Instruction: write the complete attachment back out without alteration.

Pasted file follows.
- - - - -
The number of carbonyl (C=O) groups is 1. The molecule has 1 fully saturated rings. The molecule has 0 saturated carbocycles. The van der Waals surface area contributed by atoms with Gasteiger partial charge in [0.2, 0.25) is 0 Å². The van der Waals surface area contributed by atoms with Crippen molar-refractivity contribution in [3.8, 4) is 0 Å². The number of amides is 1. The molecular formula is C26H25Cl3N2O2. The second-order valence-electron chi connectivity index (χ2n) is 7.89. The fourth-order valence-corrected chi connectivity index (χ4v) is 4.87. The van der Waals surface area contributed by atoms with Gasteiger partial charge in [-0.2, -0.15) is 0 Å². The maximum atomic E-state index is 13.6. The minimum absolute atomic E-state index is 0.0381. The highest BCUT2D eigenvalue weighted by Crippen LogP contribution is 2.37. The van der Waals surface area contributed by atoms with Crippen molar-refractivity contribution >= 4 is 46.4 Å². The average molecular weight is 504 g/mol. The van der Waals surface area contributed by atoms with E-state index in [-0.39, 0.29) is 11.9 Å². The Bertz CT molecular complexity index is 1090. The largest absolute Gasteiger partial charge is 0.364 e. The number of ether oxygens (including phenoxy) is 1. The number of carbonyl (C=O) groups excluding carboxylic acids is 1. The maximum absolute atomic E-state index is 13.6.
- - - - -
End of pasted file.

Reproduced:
The number of carbonyl (C=O) groups is 1. The molecule has 1 fully saturated rings. The molecule has 0 saturated carbocycles. The van der Waals surface area contributed by atoms with Gasteiger partial charge in [0.2, 0.25) is 0 Å². The van der Waals surface area contributed by atoms with Crippen molar-refractivity contribution in [3.8, 4) is 0 Å². The number of amides is 1. The molecular formula is C26H25Cl3N2O2. The second-order valence-electron chi connectivity index (χ2n) is 7.89. The fourth-order valence-corrected chi connectivity index (χ4v) is 4.87. The van der Waals surface area contributed by atoms with Gasteiger partial charge in [-0.2, -0.15) is 0 Å². The maximum atomic E-state index is 13.6. The minimum absolute atomic E-state index is 0.0381. The highest BCUT2D eigenvalue weighted by Crippen LogP contribution is 2.37. The van der Waals surface area contributed by atoms with Crippen molar-refractivity contribution >= 4 is 46.4 Å². The average molecular weight is 504 g/mol. The van der Waals surface area contributed by atoms with E-state index in [-0.39, 0.29) is 11.9 Å². The Bertz CT molecular complexity index is 1090. The largest absolute Gasteiger partial charge is 0.364 e. The number of ether oxygens (including phenoxy) is 1. The number of carbonyl (C=O) groups excluding carboxylic acids is 1. The maximum absolute atomic E-state index is 13.6.